Have you heard of the MIND diet? It’s the Mediterranean diet and DASH diet slightly remade and combined to form the MIND diet. (MIND is an acronym that stands for the Mediterranean-DASH intervention for Neurodegenerative Delay.)
In a study published in September 2015 in Alzheimer’s & Dementia, the nutritional epidemiologist Martha Clare Morris and her colleagues at Rush University Medical Center borrowed concepts from the Mediterranean diet and the DASH diet. The result is the MIND diet.
The study followed 923 participants, ages 58 to 98 years, for an average 4.5 years, and found the MIND diet lowered Alzheimer’s risk by about 35 percent for people who followed it moderately well and up to 53 percent for those who adhered to it rigorously. While more study is needed to better understand the long-term impact of the diet, Morris’s team’s second paper on the MIND diet notes that it’s superior to the DASH and Mediterranean diets for preventing cognitive decline. But it should be noted that high adherence to all three diets may reduce risk of Alzheimer’s disease.
Food to eat on the MIND Diet
- Green leafy vegetables: a minimum of 6 servings a week (kale, Swiss chard, spinach, collard, etc.)
- Nuts: a minimum of 5 servings a week (walnuts, pistachios, almonds, cashews, etc)
- Berries: a minimum of 2 servings a week
- Beans: a minimum of 3 servings a week (garbanzo, red, black, kidney, white, pinto, etc.)
- Whole grains: a minimum of 3 servings a day (millet, oats, brown rice, quinoa, wheat berries, etc.)
- Fish: at least 1 serving a week
- Poultry (like chicken or turkey): at least twice a week
- Olive oil as the primary oil used
- Wine: no more than 1 glass a day
Foods to limit or avoid
- Red meat: no more than 4 servings a week
- Butter and margarine: no more than 1 tablespoon (tbsp) daily
- Cheese: no more than 1 serving a week
- Sweets: no more than 5 servings a week
- Fried or fast food: no more than 1 serving a week
To summarize the MIND DIET—
On a daily basis you eat at least three servings of whole grains, a salad and another vegetable, along with drinking a glass of wine. The jury is still out on whether a little alcohol consumption is better for the brain than none at all. I just heard a panel of researchers and neuroscientist address this issue. If you don’t consumer alcohol, there is certainly no reason for you to start now. But if you do, limit your consumption to one glass of wine a day.)
It’s advised that on most days you should snack on nuts, and every other day eat half a cup of beans. At least twice a week eat poultry and a half-cup serving of berries (blueberries are best), and eat fish at least weekly. Olive oil is the preferred cooking oil.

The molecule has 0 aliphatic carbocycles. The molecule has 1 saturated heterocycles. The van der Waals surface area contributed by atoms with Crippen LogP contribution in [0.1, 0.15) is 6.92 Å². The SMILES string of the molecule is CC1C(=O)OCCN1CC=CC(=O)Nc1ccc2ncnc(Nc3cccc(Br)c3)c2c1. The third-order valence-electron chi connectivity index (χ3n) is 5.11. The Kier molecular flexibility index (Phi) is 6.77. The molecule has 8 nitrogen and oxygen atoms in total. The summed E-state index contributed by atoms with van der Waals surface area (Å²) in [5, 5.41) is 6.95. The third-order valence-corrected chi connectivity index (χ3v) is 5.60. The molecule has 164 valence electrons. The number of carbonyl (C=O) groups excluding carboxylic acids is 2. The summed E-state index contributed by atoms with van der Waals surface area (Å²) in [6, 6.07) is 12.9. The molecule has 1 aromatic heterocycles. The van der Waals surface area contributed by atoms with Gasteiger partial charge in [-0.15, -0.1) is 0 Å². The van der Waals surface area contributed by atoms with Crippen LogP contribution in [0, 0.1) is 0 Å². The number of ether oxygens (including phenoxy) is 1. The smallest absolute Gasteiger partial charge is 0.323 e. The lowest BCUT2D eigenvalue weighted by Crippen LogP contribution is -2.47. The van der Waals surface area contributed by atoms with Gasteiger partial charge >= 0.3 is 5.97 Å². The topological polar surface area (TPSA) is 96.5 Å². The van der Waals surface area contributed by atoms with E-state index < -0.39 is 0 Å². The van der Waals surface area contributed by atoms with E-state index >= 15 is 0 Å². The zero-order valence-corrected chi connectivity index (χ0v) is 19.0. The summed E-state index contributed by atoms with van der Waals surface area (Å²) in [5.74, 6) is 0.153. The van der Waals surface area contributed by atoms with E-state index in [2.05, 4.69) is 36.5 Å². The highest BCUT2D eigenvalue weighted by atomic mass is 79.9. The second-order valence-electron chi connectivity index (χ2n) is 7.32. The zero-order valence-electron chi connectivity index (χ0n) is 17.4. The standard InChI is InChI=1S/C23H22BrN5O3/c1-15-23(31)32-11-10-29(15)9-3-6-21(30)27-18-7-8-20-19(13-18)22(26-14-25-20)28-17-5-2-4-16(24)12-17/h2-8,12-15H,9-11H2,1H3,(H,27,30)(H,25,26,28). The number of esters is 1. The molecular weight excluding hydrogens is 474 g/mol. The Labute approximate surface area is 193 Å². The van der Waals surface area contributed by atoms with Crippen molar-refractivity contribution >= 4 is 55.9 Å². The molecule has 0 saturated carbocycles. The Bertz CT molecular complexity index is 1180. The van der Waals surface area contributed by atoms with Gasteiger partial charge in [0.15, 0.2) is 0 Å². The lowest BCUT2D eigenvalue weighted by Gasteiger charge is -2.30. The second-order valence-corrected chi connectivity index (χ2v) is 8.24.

What is the DASH diet?
The healthy DASH diet plan was developed to lower blood pressure without medication in research sponsored by the US National Institutes of Health, Dietary Approaches to Stop Hypertension. The first DASH diet research showed that it could lower blood pressure as well as the first line blood pressure medications, even with a sodium intake of 3300 mg/day! Since then, numerous studies have shown that the DASH diet reduces the risk of many diseases, including some kinds of cancer, stroke, heart disease, heart failure, kidney stones, and diabetes. It has been proven to be an effective way to lose weight and become healthier at the same time.
The DASH diet eating plan is a diet rich in fruits, vegetables, low-fat or non-fat dairy. It also includes mostly whole grains; lean meats, fish and poultry; nuts and beans. It is high fiber and low to moderate in fat. It is a plan that follows US guidelines for sodium content, along with vitamins and minerals. In addition to lowering blood pressure, the DASH eating plan lowers cholesterol and makes it easy to lose weight. It is a healthy way of eating, designed to be flexible enough to meet the lifestyle and food preferences of most people.
How is it different from the Mediterranean diet? It can be considered to be an Americanized version of the Mediterranean diet, and to be easier to follow, since it has more specific guidelines. But if you love tabouli, hummus, and olives, you might prefer the Mediterranean diet.
Although there are similarities among all three diets, the MIND diet is the only one that encourages the consumption of foods that have been found to promote cognitive health.
There is a saying that “what’s good for your heart is good for your brain.” So please start switching over to the MIND diet while eliminating foods high in calories and low in nutrients. You will feel better and your brain will stay healthier longer.
Barbra Cohn cared for her husband Morris for 10 years. He passed away from younger-onset Alzheimer’s disease in 2010. Afterward, she was compelled to write “Calmer Waters: The Caregiver’s Journey Through Alzheimer’s & Dementia”–winner of the 2018 Book Excellence Award in self-help– in order to help other caregivers feel healthier and happier, have more energy, sleep better, feel more confident, deal with feelings of guilt and grief, and to ultimately experience inner peace. “Calmer Waters” is available at Amazon, Barnes & Noble, Boulder Book Store, Tattered Cover Book Store, Indie Bound.org, and many other fine independent bookstores, as well as public libraries.